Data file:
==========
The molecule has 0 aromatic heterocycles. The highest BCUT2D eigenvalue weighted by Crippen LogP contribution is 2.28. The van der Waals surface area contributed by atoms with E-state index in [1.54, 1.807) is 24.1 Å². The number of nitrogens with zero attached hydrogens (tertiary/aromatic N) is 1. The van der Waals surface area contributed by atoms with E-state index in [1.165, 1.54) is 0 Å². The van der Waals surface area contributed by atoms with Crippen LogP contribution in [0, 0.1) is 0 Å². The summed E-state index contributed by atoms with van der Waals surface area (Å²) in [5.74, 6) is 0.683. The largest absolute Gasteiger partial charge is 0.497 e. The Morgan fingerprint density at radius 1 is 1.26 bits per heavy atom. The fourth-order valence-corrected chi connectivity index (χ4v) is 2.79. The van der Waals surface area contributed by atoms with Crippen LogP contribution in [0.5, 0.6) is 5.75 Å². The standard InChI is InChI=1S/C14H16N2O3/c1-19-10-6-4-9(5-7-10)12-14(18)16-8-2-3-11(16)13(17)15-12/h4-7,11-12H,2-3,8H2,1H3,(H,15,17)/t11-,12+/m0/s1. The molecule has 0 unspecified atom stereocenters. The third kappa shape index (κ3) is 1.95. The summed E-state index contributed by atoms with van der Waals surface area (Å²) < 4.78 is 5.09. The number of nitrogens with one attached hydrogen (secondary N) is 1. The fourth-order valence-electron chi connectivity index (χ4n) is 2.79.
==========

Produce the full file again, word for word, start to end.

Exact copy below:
The molecule has 0 aromatic heterocycles. The highest BCUT2D eigenvalue weighted by Crippen LogP contribution is 2.28. The van der Waals surface area contributed by atoms with E-state index in [1.54, 1.807) is 24.1 Å². The number of nitrogens with zero attached hydrogens (tertiary/aromatic N) is 1. The van der Waals surface area contributed by atoms with E-state index in [1.165, 1.54) is 0 Å². The van der Waals surface area contributed by atoms with Crippen LogP contribution in [0, 0.1) is 0 Å². The summed E-state index contributed by atoms with van der Waals surface area (Å²) in [5.74, 6) is 0.683. The largest absolute Gasteiger partial charge is 0.497 e. The Morgan fingerprint density at radius 1 is 1.26 bits per heavy atom. The fourth-order valence-corrected chi connectivity index (χ4v) is 2.79. The van der Waals surface area contributed by atoms with Crippen LogP contribution in [0.5, 0.6) is 5.75 Å². The standard InChI is InChI=1S/C14H16N2O3/c1-19-10-6-4-9(5-7-10)12-14(18)16-8-2-3-11(16)13(17)15-12/h4-7,11-12H,2-3,8H2,1H3,(H,15,17)/t11-,12+/m0/s1. The molecule has 0 unspecified atom stereocenters. The third kappa shape index (κ3) is 1.95. The summed E-state index contributed by atoms with van der Waals surface area (Å²) < 4.78 is 5.09. The number of nitrogens with one attached hydrogen (secondary N) is 1. The fourth-order valence-electron chi connectivity index (χ4n) is 2.79.